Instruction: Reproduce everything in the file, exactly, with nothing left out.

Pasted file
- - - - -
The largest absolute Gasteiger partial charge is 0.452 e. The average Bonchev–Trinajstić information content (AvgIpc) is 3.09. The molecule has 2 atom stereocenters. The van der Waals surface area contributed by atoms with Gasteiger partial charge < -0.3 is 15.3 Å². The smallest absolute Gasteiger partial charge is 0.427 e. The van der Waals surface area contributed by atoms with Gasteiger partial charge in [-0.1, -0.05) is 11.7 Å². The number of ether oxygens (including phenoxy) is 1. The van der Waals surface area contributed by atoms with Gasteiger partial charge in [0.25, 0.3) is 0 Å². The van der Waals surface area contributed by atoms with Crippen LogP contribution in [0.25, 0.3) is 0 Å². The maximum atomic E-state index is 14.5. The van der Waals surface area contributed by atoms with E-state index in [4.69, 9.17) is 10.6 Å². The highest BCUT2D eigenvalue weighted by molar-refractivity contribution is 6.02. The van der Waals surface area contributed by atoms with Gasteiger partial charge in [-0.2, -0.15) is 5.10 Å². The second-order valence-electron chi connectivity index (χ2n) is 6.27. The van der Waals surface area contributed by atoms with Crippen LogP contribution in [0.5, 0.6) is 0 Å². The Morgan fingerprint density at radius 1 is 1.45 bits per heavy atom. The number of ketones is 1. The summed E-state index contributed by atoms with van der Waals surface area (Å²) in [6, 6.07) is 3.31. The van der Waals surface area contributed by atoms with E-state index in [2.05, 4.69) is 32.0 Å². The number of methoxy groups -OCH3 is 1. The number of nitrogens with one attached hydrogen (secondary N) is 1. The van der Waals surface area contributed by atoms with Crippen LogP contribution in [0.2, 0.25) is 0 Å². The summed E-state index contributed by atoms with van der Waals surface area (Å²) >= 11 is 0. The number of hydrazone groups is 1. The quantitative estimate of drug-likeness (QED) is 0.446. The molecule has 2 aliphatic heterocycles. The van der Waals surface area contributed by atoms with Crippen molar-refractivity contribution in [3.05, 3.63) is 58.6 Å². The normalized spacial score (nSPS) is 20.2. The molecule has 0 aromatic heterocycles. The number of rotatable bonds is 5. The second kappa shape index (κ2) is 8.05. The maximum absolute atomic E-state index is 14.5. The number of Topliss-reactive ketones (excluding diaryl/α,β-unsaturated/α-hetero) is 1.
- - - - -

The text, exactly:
The largest absolute Gasteiger partial charge is 0.452 e. The average Bonchev–Trinajstić information content (AvgIpc) is 3.09. The molecule has 2 atom stereocenters. The van der Waals surface area contributed by atoms with Gasteiger partial charge < -0.3 is 15.3 Å². The smallest absolute Gasteiger partial charge is 0.427 e. The van der Waals surface area contributed by atoms with Gasteiger partial charge in [-0.1, -0.05) is 11.7 Å². The number of ether oxygens (including phenoxy) is 1. The van der Waals surface area contributed by atoms with Gasteiger partial charge in [0.25, 0.3) is 0 Å². The van der Waals surface area contributed by atoms with Crippen LogP contribution in [0.25, 0.3) is 0 Å². The maximum atomic E-state index is 14.5. The van der Waals surface area contributed by atoms with E-state index in [4.69, 9.17) is 10.6 Å². The highest BCUT2D eigenvalue weighted by molar-refractivity contribution is 6.02. The van der Waals surface area contributed by atoms with Gasteiger partial charge in [-0.2, -0.15) is 5.10 Å². The second-order valence-electron chi connectivity index (χ2n) is 6.27. The van der Waals surface area contributed by atoms with Crippen LogP contribution in [0.5, 0.6) is 0 Å². The Morgan fingerprint density at radius 1 is 1.45 bits per heavy atom. The number of ketones is 1. The summed E-state index contributed by atoms with van der Waals surface area (Å²) in [6, 6.07) is 3.31. The van der Waals surface area contributed by atoms with E-state index in [2.05, 4.69) is 32.0 Å². The number of methoxy groups -OCH3 is 1. The number of nitrogens with one attached hydrogen (secondary N) is 1. The van der Waals surface area contributed by atoms with Crippen LogP contribution in [0.2, 0.25) is 0 Å². The summed E-state index contributed by atoms with van der Waals surface area (Å²) >= 11 is 0. The number of hydrazone groups is 1. The quantitative estimate of drug-likeness (QED) is 0.446. The molecule has 2 aliphatic heterocycles. The van der Waals surface area contributed by atoms with Crippen molar-refractivity contribution in [3.05, 3.63) is 58.6 Å². The normalized spacial score (nSPS) is 20.2. The molecule has 0 aromatic heterocycles. The number of rotatable bonds is 5. The second kappa shape index (κ2) is 8.05. The maximum absolute atomic E-state index is 14.5. The number of Topliss-reactive ketones (excluding diaryl/α,β-unsaturated/α-hetero) is 1.